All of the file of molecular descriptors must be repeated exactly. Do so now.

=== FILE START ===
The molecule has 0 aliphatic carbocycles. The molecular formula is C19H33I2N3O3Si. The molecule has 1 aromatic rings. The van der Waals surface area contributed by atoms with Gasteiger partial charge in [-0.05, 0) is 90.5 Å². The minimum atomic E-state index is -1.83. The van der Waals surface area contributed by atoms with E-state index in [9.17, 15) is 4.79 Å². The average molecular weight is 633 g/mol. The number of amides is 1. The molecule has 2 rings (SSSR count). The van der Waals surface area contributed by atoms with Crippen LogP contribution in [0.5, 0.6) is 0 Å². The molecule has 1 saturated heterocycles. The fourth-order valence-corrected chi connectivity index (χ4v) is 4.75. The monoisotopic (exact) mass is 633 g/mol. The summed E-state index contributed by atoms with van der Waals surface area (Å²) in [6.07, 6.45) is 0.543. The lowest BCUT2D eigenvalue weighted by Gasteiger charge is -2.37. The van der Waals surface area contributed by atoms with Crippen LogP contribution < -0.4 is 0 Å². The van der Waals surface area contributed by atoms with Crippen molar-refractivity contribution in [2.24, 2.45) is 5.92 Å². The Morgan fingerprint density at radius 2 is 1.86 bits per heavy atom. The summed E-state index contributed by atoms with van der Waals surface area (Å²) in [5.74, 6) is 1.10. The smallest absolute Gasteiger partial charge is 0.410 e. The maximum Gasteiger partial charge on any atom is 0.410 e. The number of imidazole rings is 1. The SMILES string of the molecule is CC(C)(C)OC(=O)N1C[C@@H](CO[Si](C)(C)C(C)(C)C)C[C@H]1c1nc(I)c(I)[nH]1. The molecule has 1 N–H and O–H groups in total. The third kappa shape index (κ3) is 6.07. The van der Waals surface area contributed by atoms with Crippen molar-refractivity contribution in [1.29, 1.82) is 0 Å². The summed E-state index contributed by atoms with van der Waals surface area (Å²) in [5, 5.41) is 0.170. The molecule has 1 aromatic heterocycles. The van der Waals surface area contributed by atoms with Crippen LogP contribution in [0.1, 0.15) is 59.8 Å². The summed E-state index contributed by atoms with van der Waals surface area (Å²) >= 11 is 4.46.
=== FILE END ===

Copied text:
The molecule has 0 aliphatic carbocycles. The molecular formula is C19H33I2N3O3Si. The molecule has 1 aromatic rings. The van der Waals surface area contributed by atoms with Gasteiger partial charge in [-0.05, 0) is 90.5 Å². The minimum atomic E-state index is -1.83. The van der Waals surface area contributed by atoms with E-state index in [9.17, 15) is 4.79 Å². The average molecular weight is 633 g/mol. The number of amides is 1. The molecule has 2 rings (SSSR count). The van der Waals surface area contributed by atoms with Crippen LogP contribution in [0.5, 0.6) is 0 Å². The molecule has 1 saturated heterocycles. The fourth-order valence-corrected chi connectivity index (χ4v) is 4.75. The monoisotopic (exact) mass is 633 g/mol. The summed E-state index contributed by atoms with van der Waals surface area (Å²) in [6.07, 6.45) is 0.543. The lowest BCUT2D eigenvalue weighted by Gasteiger charge is -2.37. The van der Waals surface area contributed by atoms with Crippen LogP contribution < -0.4 is 0 Å². The van der Waals surface area contributed by atoms with Crippen molar-refractivity contribution in [2.24, 2.45) is 5.92 Å². The Morgan fingerprint density at radius 2 is 1.86 bits per heavy atom. The summed E-state index contributed by atoms with van der Waals surface area (Å²) in [5.74, 6) is 1.10. The smallest absolute Gasteiger partial charge is 0.410 e. The maximum Gasteiger partial charge on any atom is 0.410 e. The number of imidazole rings is 1. The SMILES string of the molecule is CC(C)(C)OC(=O)N1C[C@@H](CO[Si](C)(C)C(C)(C)C)C[C@H]1c1nc(I)c(I)[nH]1. The molecule has 1 N–H and O–H groups in total. The third kappa shape index (κ3) is 6.07. The van der Waals surface area contributed by atoms with Crippen molar-refractivity contribution in [1.29, 1.82) is 0 Å². The summed E-state index contributed by atoms with van der Waals surface area (Å²) in [5, 5.41) is 0.170. The molecule has 1 aromatic heterocycles. The van der Waals surface area contributed by atoms with Crippen LogP contribution in [0.1, 0.15) is 59.8 Å². The summed E-state index contributed by atoms with van der Waals surface area (Å²) >= 11 is 4.46.